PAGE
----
It’s a small step to raising the value of brainpower in a market where sheer media buying power still takes precedence. In September, Hakuhodo launched Teko, a five-person team that aims to bring siloed agency functions closer together and offer strategic solutions that take into account a client’s business as a whole, rather than just its advertising needs.
The proposition is certainly not unique, but it is a new direction for Hakuhodo, whose model, like its bigger competitor Dentsu, is based firmly on TV buying. It can be seen as both a reaction to changing client needs and a hedge against the advance of consulting firms into marketing services. Teko, which means ‘lever’, aims to deal with company management rather than advertising or marketing operatives. It comprises four creative directors and one marketing director. Each specialises in a particular area, from business strategy to social media and storytelling, product development, services and internal strategy and digital and data.
In an interview about the thinking behind Teko, Tomonori Osawa, who is in charge of internal strategy and leads the unit, said he and Tomoki Harada, who is also chief creative officer of TBWA Hakuhodo’s startup division Quantum, formed as a way to “break out of a divided way of operating” that is commonplace between agencies and their clients. They want to be able to apply creative thinking to business and product challenges, which advertising creatives typically do not have the chance to address. But he says thinking about advertising in isolation is not necessarily in a client’s best interests.
Clients think marketing is a cost, and they look to cut costs. What we’re aiming to do is grow together—launch new projects and share the revenue together.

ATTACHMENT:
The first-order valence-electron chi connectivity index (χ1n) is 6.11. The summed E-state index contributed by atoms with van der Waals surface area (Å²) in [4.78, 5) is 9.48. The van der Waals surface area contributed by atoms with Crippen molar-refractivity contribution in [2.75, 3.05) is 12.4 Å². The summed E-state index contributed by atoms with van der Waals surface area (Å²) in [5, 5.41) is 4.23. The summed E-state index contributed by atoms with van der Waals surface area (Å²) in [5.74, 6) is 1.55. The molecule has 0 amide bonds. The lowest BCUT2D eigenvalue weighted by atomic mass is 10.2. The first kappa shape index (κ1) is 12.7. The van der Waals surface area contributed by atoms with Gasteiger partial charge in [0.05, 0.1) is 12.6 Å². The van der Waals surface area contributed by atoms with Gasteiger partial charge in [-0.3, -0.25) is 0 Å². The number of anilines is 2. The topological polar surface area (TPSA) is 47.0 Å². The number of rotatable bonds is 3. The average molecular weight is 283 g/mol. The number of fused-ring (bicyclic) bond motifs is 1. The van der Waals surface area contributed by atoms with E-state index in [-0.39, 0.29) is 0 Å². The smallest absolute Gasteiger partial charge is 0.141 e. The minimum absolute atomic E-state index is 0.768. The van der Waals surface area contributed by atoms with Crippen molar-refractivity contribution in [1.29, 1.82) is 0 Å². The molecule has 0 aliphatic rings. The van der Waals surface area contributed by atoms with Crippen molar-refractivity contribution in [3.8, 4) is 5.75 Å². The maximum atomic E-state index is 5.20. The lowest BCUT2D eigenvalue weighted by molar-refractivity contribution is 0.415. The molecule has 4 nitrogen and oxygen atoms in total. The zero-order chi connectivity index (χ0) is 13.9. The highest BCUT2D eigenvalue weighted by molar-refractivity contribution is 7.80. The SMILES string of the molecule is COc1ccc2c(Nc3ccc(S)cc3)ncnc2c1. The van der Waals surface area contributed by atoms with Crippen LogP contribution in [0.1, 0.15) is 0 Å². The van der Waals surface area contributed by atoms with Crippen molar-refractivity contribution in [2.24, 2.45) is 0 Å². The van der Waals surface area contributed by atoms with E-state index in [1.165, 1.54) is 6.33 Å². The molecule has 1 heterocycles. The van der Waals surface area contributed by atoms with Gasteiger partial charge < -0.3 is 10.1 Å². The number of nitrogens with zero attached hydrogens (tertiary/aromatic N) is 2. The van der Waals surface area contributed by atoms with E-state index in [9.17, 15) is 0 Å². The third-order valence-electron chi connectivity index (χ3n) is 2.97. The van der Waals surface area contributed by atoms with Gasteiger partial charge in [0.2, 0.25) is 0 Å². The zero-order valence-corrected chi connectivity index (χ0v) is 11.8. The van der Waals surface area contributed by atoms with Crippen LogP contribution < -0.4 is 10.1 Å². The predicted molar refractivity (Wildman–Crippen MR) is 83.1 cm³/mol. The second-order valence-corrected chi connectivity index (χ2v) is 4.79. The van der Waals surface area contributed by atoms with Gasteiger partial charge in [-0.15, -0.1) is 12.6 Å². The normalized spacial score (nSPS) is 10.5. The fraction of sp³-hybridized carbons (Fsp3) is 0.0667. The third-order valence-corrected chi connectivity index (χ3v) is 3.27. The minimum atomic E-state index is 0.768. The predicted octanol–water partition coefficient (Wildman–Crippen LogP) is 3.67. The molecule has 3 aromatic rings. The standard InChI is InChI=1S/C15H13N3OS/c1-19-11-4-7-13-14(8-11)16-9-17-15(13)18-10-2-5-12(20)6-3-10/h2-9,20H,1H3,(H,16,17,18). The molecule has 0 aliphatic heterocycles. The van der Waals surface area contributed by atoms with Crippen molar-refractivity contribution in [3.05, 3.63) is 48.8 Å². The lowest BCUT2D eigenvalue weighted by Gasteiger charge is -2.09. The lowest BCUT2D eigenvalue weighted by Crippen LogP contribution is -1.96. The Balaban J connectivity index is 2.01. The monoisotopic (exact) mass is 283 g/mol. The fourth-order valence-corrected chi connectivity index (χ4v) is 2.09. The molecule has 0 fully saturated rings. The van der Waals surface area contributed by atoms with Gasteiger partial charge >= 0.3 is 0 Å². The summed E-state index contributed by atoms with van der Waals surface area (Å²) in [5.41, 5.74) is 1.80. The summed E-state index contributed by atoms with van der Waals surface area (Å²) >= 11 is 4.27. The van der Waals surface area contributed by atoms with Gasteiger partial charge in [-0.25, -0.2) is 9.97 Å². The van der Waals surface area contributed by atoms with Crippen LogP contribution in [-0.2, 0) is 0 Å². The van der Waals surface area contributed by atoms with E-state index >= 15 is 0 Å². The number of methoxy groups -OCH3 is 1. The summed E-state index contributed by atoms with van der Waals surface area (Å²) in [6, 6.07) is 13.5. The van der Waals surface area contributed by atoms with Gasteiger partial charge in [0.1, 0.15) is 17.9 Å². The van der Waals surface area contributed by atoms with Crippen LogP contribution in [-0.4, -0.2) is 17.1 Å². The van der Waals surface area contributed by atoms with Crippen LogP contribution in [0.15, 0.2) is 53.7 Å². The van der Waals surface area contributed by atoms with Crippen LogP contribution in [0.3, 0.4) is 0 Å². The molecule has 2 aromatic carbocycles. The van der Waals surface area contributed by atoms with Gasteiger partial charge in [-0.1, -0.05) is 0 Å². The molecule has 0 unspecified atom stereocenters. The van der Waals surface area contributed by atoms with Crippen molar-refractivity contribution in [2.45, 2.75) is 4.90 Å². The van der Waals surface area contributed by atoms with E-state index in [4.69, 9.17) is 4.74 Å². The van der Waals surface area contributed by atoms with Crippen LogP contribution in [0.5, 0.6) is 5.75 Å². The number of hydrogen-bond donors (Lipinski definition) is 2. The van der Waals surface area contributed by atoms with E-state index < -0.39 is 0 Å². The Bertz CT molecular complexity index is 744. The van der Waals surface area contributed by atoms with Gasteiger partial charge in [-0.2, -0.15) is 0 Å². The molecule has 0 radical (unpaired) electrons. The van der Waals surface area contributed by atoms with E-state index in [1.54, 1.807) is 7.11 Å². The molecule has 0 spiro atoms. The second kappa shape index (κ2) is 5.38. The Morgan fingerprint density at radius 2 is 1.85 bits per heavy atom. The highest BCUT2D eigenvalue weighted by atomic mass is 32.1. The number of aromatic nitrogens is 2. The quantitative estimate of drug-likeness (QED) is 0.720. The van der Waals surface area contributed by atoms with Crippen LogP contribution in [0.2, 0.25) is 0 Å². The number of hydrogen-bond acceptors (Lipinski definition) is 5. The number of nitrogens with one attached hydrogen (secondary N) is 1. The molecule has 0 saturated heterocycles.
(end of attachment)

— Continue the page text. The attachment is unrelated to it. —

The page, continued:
Company management “doesn’t want answers from different divisions,” he said. “They want a holistic answer.” Though Teko is small, the idea is that it is able to tap into varied expertise throughout Hakuhodo and apply it as needed. A permanent team of 50 or 60 people would defeat the purpose, Osawa said.
Marketers who work with Hakuhodo are not accustomed to paying for pure creative thinking, because it’s typically a service offered free alongside media. But Osawa thinks it should prove easier to convince top-level management to pay. The bigger challenge will be convincing them to enter into join-venture agreements, which is Teko’s ideal scenario.
“Clients think marketing is a cost, and they look to cut costs,” said Itaru Yoshizawa, creative director and business strategy leader. “What we’re aiming to do is grow together—launch new projects and share the revenue together.” He expects this type of remuneration model to become more common for agencies in Japan and if successful, that it will raise their standing on the food chain.
"The aim is that in 10 years, Hakuhodo won’t be called an agency."
Changing the operating model of an agency with 120 years of history won’t be easy, and at this stage Teko is best viewed as an experiment with big dreams. In some ways, it operates like Dentsu’s B-Team—although the B-Team does not appear to want to change the way the rest of Dentsu operates. In wanting to solve business problems, Teko might also appear to be following Ideo, which is part of Hakuhodo DY Group’s kyu. Both are similar in proactively looking for problems to solve, rather than working to set briefs. Teko differs from management consultancies in that it can execute as well as offer strategy.
“The aim is that in 10 years, Hakuhodo won’t be called an agency,” said Kentaro Ichiki, another Teko creative director, who hopes to provide an alternative to people looking for a change from standard agency life who would otherwise look to go independent. “Our objective is that everything will relate to creativity. This is the first step on that path.”
This article has been updated to note that Ideo does not work to strictly prescribed briefs.